When she’s not working in the Office of Student Financial Assistance, Ms. Cipu flexes her artistic muscles in theater projects.
January 25, 2016
By Julyssa Lopez
Heather Cipu, B.A. ’05, is best known for her work in the Office of Student Financial Assistance, where she answers queries from parents and students and helps
Associate Vice President Dan Small. But throughout the last five years, she’s also gained a reputation as a theater lover who knows how to wield creative wonders—just hand her some cardboard and hot glue.
It’s a hidden talent that usually rears its head during the university’s holiday decorating contest. Ms. Cipu has wowed office visitors by designing full set-like installations on the third floor of Rice Hall. She cut out paper figurines of Jack Skellington and his ragdoll love Sally Shock for a “Nightmare Before Christmas”-themed scene in 2013. The following holiday season, she crafted a full display inspired by “A Muppet Christmas Carol.”
This year was all about Star Wars. Ms. Cipu stocked up on tissue paper and mounted little models of Hans Solo, Darth Vader and the rest of the Episode VII crew. She even painted a beach ball, transforming it to a makeshift Death Star. Her creativity won the office a victory—and the golden doorknob award—at GW’s holiday party this December.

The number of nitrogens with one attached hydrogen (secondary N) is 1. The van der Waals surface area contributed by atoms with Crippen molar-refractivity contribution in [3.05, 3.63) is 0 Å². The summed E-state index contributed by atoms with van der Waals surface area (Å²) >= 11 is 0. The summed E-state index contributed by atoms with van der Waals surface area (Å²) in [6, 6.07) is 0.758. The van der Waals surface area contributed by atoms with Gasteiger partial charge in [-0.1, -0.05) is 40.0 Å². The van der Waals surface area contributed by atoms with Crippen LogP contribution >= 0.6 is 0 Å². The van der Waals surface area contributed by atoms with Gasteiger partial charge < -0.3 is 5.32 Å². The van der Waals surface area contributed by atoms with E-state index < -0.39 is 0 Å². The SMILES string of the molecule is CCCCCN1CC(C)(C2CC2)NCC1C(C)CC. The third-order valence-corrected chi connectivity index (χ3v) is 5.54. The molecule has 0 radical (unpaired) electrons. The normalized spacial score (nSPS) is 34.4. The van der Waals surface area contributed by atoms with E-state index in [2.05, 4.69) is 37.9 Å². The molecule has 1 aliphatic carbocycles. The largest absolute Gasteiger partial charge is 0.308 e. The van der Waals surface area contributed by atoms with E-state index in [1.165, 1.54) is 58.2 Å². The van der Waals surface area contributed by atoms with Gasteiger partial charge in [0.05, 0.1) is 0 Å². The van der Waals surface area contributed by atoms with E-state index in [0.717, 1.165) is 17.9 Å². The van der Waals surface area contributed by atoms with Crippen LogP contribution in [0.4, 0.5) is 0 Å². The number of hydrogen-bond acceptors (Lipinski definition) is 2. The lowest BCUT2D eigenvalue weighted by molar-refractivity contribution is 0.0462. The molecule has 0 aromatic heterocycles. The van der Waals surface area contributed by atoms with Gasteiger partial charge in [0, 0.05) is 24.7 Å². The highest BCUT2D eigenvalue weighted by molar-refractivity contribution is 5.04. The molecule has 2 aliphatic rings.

“The Star Wars decoration added to the holiday spirit in our office, and many staff members throughout the university came to see the great job Heather did, which opened up conversations with our colleagues from other departments,” Mr. Small said. “It was a great way to bring the community together.”
Ms. Cipu’s crafty nature comes from her interest in theater and set design, which sprouted when she was an undergraduate at GW. She participated in student-run theater groups and tried every role the stage offered: She acted, directed, built sets, made costumes. After graduating, she began volunteering with theaters around D.C.
Now she devotes her free time to community groups in the area, such as the St. Mark’s players on Capitol Hill. She also co-founded a company with her friend, Alexis Truitt, called the Fat and Greasy Citizens Brigade, and they put on free outdoor Shakespeare plays in the summer. Her involvement ranges with each show, but most often she’s called upon to lend her expertise as an artistic designer for different productions.
Ms. Cipu says some of her colleagues in the Office of Student Financial Assistance have become familiar with her love for theater production. They’ve helped her create door decorations during past university contests, or they’ve spotted the remnants of holiday displays perched on top of her cubicle.
“The people who don’t know about my extracurriculars, they’re like ‘Oh wow, you did that?’” she laughs. “They seem to enjoy it.”
Ms. Cipu is currently pursuing a master’s degree in public administration and says she eventually wants a career that combines both the arts and higher education. Her time at the Office of Student Financial Assistance has given her a backstage look at how financial assistance makes higher education goals possible.
“I’ve definitely found working in financial aid great experiences in terms of where I’m hoping to get to in my future career,” she said. “Hopefully, when I’ve finished my master’s, I would still promote higher education, but maybe it would from more of an arts standpoint.”